...if you still have any.
I can't remember the last time I fell as completely and utterly in love with a film as I did with Mud, which I saw on Wednesday evening. It certainly wasn't the last time I made it to the cinema, to see Les Miserables - the only bit of which I didn't find glaringly underwhelming being Eddie Redmayne's face. I spent most of that genuinely concerned that Hugh Jackman was going to do serious damage to his vocal cords: "he's not going to go for that note, is he? No, he'll never make it. Oh, he is...? Brave. Very brave."
But anyway. Mud. Set along the Mississippi, in Arkansas, two young teenagers find a man hiding out on an island near their riverside homes. He goes by the name of Mud, and is waiting for a girl - a girl he's been in love with for years, and whose violent ex he killed - and is trying to stay off the radar of the dead man's family, and the authorities. The two boys get drawn into his story, and begin to help him - the sensitive one, Ellis, more readily than his brilliantly-named friend Neckbone. Ellis is having problems of his own; his parents are on the verge of splitting, and he's got a crush on an older girl. He's amusingly given to throwing punches when frustrated in his endeavours - I kind of wanted to ruffle his hair and tell him that in four years' time, he'd probably be needing two sticks to fight off the ladies. And then I remembered he's a fictional character.
It's achingly middle-class to get gushy about cinematography, but Mud definitely warrants it. Thanks to its glorious, wild setting and Steadicam camera work (I've been reading everything I can find about this film; can you tell?) it's a film you want to step right inside and explore. I've also had the soundtrack on repeat for the last few days; it's as country as you'd expect, with some really nice guitar work going on. In particular, the track called "Snakebite" (which doesn't give away any major plot points, not at all), with its spiky guitars and menacing drums, makes whatever you happen to be doing while listening to it feel like The Most Important and Epic Thing You've Ever Done. I was proofreading the absolute shit out of my work on Friday to it... (You can find it on YouTube if you want to see what I mean.)
There is nothing about this film I did not love - the plot feels like it could have been adapted from a classic American novel, and it doesn't descend into cliche. Even Ellis' dad, who could be your standard emotionally-unavailable hard-ass, has his softer moments. Everything wraps up quite neatly, sure, but thanks to the story-telling and really good performances from Matthew McConnaughey as Mud, Tye Sheridan as Ellis and Ray McKinnon as Ellis' father, you don't feel short-changed. And plus, who doesn't love a sort-of-coming-of-age film that ends in a shoot-out?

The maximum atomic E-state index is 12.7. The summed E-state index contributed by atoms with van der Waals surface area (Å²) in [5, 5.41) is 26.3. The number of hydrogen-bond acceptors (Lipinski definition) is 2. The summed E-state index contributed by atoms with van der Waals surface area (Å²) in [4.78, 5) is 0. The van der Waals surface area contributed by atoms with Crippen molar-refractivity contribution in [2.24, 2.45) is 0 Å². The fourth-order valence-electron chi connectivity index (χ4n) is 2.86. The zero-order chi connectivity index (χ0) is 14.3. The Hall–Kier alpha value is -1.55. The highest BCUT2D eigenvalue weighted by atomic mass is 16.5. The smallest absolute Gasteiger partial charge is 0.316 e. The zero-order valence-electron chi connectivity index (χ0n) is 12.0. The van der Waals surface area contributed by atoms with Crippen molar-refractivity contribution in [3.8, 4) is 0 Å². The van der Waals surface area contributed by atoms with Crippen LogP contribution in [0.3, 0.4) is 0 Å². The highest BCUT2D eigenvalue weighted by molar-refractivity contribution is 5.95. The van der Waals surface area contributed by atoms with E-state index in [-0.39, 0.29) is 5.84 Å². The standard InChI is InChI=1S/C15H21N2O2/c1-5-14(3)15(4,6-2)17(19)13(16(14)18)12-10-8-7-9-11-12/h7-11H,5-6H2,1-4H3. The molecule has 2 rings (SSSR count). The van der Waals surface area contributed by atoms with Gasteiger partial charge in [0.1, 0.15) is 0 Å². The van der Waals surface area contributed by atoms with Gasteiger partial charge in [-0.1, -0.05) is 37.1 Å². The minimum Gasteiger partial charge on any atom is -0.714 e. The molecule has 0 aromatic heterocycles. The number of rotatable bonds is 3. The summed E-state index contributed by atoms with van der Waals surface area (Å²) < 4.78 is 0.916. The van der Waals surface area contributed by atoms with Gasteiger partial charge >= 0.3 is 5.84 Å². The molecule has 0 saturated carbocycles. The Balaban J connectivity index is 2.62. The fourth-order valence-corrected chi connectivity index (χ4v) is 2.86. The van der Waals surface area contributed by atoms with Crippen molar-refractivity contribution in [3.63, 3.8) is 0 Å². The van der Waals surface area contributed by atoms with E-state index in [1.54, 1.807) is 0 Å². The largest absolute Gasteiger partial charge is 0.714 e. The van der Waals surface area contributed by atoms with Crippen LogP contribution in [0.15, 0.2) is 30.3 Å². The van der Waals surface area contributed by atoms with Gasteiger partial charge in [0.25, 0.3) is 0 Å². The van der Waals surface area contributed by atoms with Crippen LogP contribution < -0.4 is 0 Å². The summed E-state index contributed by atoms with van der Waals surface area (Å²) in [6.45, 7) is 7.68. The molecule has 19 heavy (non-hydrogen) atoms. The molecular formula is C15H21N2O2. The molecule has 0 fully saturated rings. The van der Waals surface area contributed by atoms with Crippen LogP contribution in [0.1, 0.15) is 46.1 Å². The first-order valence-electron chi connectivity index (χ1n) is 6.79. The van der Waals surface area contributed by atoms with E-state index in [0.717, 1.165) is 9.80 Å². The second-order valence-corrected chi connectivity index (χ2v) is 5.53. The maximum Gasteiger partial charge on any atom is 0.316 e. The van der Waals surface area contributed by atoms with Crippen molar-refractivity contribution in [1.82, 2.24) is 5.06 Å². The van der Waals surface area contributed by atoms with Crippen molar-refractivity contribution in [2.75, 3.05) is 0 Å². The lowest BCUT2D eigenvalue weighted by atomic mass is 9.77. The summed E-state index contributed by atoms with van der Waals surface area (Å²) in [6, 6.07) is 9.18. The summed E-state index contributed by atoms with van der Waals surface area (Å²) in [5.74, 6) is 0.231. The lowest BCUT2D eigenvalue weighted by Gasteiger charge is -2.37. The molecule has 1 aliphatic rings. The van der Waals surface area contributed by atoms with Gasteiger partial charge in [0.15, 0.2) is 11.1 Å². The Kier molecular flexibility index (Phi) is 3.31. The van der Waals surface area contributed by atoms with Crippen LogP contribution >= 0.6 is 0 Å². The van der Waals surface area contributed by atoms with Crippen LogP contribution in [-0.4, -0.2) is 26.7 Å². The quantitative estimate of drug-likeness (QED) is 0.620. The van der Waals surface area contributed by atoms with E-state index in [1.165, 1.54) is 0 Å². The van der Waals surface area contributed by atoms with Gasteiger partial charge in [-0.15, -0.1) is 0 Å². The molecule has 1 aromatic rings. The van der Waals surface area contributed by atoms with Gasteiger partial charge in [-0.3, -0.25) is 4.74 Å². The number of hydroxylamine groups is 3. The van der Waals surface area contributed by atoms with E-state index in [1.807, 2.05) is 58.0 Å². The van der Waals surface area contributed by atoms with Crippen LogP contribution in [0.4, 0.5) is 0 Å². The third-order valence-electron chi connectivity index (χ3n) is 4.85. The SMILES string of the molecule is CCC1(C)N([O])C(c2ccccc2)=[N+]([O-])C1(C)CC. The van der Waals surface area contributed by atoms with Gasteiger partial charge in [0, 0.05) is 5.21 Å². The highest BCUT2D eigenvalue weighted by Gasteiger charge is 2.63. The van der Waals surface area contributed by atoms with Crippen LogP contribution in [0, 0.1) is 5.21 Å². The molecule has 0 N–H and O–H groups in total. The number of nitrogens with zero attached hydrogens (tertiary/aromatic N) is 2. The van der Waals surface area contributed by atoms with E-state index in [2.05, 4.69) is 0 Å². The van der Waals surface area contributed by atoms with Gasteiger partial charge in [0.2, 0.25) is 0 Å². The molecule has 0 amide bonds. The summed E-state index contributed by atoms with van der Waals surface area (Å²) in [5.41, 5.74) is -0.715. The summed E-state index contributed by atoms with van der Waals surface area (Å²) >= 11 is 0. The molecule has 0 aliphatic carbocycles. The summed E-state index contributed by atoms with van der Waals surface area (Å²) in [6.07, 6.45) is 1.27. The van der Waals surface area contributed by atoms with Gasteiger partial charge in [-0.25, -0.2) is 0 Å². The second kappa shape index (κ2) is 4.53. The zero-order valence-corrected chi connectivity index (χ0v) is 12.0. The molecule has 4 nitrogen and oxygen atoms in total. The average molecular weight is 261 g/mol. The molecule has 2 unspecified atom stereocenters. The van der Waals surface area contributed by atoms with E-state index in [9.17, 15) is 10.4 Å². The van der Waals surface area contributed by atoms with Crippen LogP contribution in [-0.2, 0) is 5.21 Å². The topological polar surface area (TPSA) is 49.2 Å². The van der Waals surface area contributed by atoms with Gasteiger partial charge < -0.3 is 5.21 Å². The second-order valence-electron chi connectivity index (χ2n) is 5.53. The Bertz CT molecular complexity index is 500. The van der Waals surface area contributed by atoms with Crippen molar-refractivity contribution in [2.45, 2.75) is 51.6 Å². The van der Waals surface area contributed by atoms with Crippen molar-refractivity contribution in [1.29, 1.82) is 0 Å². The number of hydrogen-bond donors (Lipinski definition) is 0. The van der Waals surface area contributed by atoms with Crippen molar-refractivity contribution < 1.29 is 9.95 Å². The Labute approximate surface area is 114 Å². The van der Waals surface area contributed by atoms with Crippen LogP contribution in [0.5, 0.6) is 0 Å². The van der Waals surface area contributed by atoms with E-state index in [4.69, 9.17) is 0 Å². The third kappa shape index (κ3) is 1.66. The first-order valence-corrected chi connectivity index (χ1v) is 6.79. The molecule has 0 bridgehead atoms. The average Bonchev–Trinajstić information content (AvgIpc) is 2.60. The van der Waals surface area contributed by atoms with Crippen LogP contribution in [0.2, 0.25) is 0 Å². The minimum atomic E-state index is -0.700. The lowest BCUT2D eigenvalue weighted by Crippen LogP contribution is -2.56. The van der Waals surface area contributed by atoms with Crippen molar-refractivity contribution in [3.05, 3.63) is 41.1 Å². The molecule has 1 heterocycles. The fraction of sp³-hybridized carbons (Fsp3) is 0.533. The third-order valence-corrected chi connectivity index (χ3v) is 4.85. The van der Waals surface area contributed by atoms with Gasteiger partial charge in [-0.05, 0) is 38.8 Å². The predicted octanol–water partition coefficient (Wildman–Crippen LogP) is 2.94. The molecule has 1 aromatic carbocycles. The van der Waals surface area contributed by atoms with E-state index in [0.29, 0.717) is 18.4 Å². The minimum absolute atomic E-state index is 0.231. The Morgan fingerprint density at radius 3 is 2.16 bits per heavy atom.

I mentioned in the last post that I'd wanted to include something about the new Thea Gilmore album, Regardless, but that I'd run out of words. So while I'm on the topic of nice things to see and listen to, here goes. In several reviews of the album, much was made of how Ms Gilmore has reached musical maturity and finally found her "place" in the British talent line-up. Biased though I may be, I think what's actually happened is that British music has finally found a place for her. Presumably she has, more or less, always made the music she's wanted to make, and for any artist, that's going to change between the ages of 23 and 30-something. It's probably true that in Regardless, Thea Gilmore has struck her best balance yet between finely-articulated rage against injustice and apathy, and writing about more universal themes of love, family and loss. Stand-out tracks include Start As We Mean To Go On - my new drinking song, surely - Something to Sing About, and Spit and Shine. And if you manage to listen to My Friend Goodbye and remain dry-eyed, then you're a robot.
And so to reading material. On my desk, there's a stack of things I should get on and read, one being The Second Coming, by John Niven. It's the sequel to Kill Your Friends, a book so sharp you could hurt yourself on it. With a protagonist so vile you finish the book and feel a genuine need to read the Bible - but he has such a strong voice you find yourself slipping into his thought patterns. It's funny, but black comedy doesn't begin to cover it. It's a triumph of a novel, but God, you feel dirty afterwards. I'm both nervous and sceptical about the sequel - it's got so much to live up to.
To lighten the mood, I've also got Hadley Freeman's Be Awesome. It's not a self-help book; it's closer to a more balanced How To Be A Woman. I worship at the altar of Caitlin Moran as much as the next 23-year-old upstart who thinks she's cool, but her first book probably should have been called The World According to Catmo. Freeman writes in a similar way - it's like having a long, putting-the-world-to-rights chat with your best mate - but her arguments seem slightly more measured. And it's worth reading for the chapter entitled "A day in your life in Daily Mail headlines" alone.
That's all for now. Have some... oh God, I'm struggling for musical recommendations... Oh, this is quite Sunday-ish, that'll do.